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Galvanizing the food & farming sector to gain back public trust

Galvanizing the food and farming sector in a quest to gain back the public’s trust

March 27, 2017  By Treena Hein

The Canadian Centre for Food Integrity was launched June 2016 at the first Public Trust in Agriculture Summit, held in Ottawa. Photo courtesy of Farm and Food Care Canada

If you ask a group of random Canadians about whether they trust farmers and Canada’s food system on the whole, you’ll likely hear a variety of responses.

Putting livestock farming issues such as animal welfare, hormones and antibiotic-resistant bacteria aside, there’s a large number of thorny public trust issues that relate directly to fruit and vegetable production, from E. coli on lettuce and the use of pesticides, to the bee population drop, labelling issues and so-called Frankenfoods.

Keith Kuhl, president of the Canadian Horticultural Council, believes “farmers want to be transparent and are committed to continue to find ways to allow the public to influence how their food is produced. We need to better understand what information consumers want.”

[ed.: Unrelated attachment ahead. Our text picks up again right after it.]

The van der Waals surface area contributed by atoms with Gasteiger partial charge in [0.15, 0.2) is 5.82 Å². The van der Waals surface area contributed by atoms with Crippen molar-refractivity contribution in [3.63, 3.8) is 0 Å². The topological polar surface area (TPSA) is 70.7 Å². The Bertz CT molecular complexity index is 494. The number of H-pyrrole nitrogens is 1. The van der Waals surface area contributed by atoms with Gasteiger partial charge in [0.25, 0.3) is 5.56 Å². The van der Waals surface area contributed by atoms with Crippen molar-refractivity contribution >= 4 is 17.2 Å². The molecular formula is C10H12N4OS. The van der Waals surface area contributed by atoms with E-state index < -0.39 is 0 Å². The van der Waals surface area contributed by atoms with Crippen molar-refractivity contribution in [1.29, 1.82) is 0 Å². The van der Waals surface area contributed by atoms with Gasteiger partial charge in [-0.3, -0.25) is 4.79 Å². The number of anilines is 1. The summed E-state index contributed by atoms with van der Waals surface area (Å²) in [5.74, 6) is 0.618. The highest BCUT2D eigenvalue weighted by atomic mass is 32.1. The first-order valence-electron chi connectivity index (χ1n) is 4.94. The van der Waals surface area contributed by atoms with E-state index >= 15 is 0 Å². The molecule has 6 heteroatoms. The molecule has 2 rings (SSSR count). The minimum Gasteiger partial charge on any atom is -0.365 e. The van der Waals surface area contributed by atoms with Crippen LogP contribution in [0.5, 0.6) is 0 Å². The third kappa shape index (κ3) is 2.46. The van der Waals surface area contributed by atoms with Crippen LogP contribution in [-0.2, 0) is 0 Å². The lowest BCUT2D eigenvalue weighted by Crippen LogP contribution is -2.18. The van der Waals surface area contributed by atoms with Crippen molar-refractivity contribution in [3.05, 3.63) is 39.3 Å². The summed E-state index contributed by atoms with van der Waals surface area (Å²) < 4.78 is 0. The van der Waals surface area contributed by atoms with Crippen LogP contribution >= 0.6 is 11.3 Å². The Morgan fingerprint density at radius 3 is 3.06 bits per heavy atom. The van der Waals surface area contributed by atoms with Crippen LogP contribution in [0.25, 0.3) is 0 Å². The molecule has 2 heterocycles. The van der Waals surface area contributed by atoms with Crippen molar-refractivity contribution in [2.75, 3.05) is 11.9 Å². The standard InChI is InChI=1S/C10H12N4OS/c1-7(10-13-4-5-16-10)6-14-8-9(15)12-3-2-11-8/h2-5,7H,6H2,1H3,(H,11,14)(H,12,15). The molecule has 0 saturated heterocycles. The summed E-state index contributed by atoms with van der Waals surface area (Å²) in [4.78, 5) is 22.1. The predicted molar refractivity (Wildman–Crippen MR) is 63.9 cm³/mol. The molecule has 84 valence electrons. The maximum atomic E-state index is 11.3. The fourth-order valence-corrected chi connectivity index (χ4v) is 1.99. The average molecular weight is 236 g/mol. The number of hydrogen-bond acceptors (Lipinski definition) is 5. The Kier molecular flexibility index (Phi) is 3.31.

One of the big milestones in global public trust relating to fruit and vegetables was perhaps the commercialization of the genetically-modified Flavr Savr tomato in 1994. It was the first genetically-engineered crop product to be marketed, designed with genes allowing it to stay firmer and fresher for longer. Because not enough consumers had faith in its safety, by 1997 it was no longer for sale. Many see the whole Flavr Savr story as one that illustrates the critical importance. of public trust in agricultural success. Only time will tell how differently things will be when later this year, Okanagan Specialty Fruits in Summerland, B.C., markets its GMO non-browning Arctic Apple.